Every organization has a culture that encompasses its core values and beliefs, and its priorities. According to Carter McNamara of Free Management Library, “organizational culture is the organization’s personality.” The culture is normally established by the top level of management, both directly through overt, explicit means and indirectly by more subtle, understated methods. As a result, the members of the organization understand who they are, how they operate and what’s important to the organization. In some instances, a company’s perceived culture and the actual culture are totally different.
An organization that fosters open and honest communication encourages employees to offer suggestions and constructive criticism to improve the company. Also, when the organization makes mistakes, it quickly acknowledges these errors. However, an organization that does not foster open communication may do so by refusing to share information with the employees (and the media, if applicable), and creates an environment in which employees are penalized for voicing their disagreements with company policies and decisions.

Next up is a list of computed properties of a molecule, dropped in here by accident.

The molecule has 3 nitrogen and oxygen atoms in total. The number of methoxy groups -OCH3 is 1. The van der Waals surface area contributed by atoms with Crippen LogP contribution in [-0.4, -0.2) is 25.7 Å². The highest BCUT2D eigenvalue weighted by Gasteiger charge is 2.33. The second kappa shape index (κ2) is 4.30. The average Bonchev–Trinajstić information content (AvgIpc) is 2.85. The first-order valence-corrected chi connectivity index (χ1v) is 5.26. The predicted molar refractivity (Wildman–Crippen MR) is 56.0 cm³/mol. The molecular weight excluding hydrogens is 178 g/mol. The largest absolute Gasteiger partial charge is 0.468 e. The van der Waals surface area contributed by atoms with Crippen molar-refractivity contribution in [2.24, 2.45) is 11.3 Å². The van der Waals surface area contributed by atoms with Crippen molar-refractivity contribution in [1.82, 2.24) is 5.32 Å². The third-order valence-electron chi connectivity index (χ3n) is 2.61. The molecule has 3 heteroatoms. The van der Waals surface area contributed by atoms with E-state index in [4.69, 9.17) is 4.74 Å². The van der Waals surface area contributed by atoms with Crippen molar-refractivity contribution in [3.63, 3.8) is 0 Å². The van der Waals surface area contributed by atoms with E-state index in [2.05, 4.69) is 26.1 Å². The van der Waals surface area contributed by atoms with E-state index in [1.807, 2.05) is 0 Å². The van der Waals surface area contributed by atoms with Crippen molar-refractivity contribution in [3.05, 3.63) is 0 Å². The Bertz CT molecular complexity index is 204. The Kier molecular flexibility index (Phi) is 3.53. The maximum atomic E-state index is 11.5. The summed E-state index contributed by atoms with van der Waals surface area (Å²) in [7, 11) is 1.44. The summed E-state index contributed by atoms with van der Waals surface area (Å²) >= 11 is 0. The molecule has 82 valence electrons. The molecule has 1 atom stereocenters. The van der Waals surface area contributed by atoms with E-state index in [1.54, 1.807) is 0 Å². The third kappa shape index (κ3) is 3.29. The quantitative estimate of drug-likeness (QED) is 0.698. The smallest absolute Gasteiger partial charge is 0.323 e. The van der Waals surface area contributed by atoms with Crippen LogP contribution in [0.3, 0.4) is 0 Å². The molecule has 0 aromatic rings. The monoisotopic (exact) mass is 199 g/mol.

An organization that is committed to a high standard of ethics has an honor code that is both expressed and implied. However, an organization that operates in a morally gray area may outwardly express its commitment to honesty and integrity, but it allows or even encourages unethical behavior and practices. Employees learn that the ends justify the means and they perform accordingly.
An organization that values its employees focuses on their well-being. This type of organization embraces a holistic approach that provides opportunities for training and development and also incorporates personal growth and interpersonal relationships. On the other hand, an organization that focuses on project and task completion, with no regard for employee stress and burnout, creates a demotivating environment in which employees learn that they are not valued.
Barry Phegan of CompanyCulture.com says, “Nationwide the greatest loss to American business is the withheld energy and creativity of employees at all levels.” If organizations with negative cultures are going to succeed, they need to bridge the gap between tangible and intangible forms of organizational culture. Often, this means realizing the disparity between the two, and changing the subliminal messages that they send employees.